I remember making collages in school, but haven’t done it again until recently.

In January, I attended workshops at our church on various spiritual practices: meditation, the Zen of drawing, and also one based on the book SOULCOLLAGE by Seena Frost. According to the SoulCollage® website, it is a process for “accessing your intuition and creating an incredible deck of cards with deep personal meaning that will help you with life’s questions and transitions.” I am a control freak but I managed to let go and enjoy this process. I hope to find time to make more cards like this, maybe at a retreat sometime.

And this week, I made my first story collage. I first read about this process in an RWR article by Jennifer Crusie, “Picture This: Collage as Prewriting and Inspiration” also available here. I was curious about the process, knowing that it worked for authors I admire including Crusie, Jo Beverley and others. Although it is designed for prewriting, I thought it might help me to reconnect with my balloonist story, which has been sitting half-finished for over two years now.

It was fun. I used all the images I’d already been collecting to inspire the characters and the setting. Browsing through craft stores, I came up with some cool finds: the perfect brilliant blue silk, cloud patterned paper. As I was cutting the black fabric for the lower part, my scissors snagged and created a jagged pattern, like clouds of smoke, and I decided to keep it that way.

While I didn’t get any new ideas, making the collage reminded me that I do have a real story to tell. I will definitely try this again the next time I start a new story.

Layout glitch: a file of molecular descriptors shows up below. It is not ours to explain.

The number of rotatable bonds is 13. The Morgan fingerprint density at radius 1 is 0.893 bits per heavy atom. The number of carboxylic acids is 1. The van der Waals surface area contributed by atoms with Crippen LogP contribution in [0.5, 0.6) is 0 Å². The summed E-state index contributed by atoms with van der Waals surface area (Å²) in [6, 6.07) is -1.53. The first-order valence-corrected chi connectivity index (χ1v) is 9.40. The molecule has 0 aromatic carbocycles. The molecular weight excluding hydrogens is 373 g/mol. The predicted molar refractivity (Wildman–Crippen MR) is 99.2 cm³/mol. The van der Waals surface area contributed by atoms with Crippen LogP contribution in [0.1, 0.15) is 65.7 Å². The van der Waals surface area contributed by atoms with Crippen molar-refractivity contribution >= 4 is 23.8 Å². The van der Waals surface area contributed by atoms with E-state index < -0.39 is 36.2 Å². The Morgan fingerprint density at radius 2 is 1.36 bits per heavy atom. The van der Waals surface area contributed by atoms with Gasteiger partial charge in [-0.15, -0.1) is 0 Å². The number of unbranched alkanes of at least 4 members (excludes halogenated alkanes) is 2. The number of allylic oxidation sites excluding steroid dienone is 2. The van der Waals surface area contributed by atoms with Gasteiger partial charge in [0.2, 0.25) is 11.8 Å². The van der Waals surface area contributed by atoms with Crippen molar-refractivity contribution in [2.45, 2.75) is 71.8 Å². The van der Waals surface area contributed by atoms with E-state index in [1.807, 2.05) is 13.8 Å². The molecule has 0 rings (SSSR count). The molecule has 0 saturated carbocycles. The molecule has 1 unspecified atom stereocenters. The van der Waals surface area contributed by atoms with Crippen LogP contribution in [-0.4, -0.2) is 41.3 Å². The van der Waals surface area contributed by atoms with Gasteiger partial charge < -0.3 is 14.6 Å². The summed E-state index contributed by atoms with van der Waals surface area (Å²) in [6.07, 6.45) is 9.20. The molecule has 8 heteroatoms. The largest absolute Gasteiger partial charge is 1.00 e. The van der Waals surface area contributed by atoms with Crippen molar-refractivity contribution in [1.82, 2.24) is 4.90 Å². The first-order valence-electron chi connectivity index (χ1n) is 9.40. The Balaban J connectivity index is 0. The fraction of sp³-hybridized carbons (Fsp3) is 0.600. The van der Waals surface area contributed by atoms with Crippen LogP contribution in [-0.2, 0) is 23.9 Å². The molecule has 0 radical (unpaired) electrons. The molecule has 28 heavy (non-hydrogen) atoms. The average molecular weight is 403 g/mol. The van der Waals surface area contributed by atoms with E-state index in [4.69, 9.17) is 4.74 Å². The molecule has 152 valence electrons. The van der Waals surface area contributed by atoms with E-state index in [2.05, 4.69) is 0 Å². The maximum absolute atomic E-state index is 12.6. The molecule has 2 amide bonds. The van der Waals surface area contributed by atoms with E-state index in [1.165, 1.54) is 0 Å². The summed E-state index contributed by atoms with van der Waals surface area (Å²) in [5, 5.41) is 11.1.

Have any of you tried collage as a creative and/or spiritual process? Did it work for you? Are there other processes you use to tap into your intuition?


About Elena Greene

Elena Greene grew up reading anything she could lay her hands on, including her mother's Georgette Heyer novels. She also enjoyed writing but decided to pursue a more practical career in software engineering. Fate intervened when she was sent on a three year international assignment to England, where she was inspired to start writing romances set in the Regency. Her books have won the National Readers' Choice Award, the Desert Rose Golden Quill and the Colorado Romance Writers' Award of Excellence. Her Super Regency, LADY DEARING'S MASQUERADE, won RT Book Club's award for Best Regency Romance of 2005 and made the Kindle Top 100 list in 2011. When not writing, Elena enjoys swimming, cooking, meditation, playing the piano, volunteer work and craft projects. She lives in upstate New York with her two daughters and more yarn, wire and beads than she would like to admit.
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9 Responses to Collages

  1. I can’t believe I never read this article. What a GREAT idea! And I just love all the pictures on your collage. I am totally dragging the hubby to Michael’s today for supplies. *squee* Thanks for sharing!

  2. Diane Gaston says:

    My friend, Elizabeth Holcombe used to do a collage workshop at our Washington Romance Writers Spring Retreat, which is still open (until Feb 20) for registration if you are an RWA member. It’s a great process, using different parts of your brain.

    I love your collage, Elena!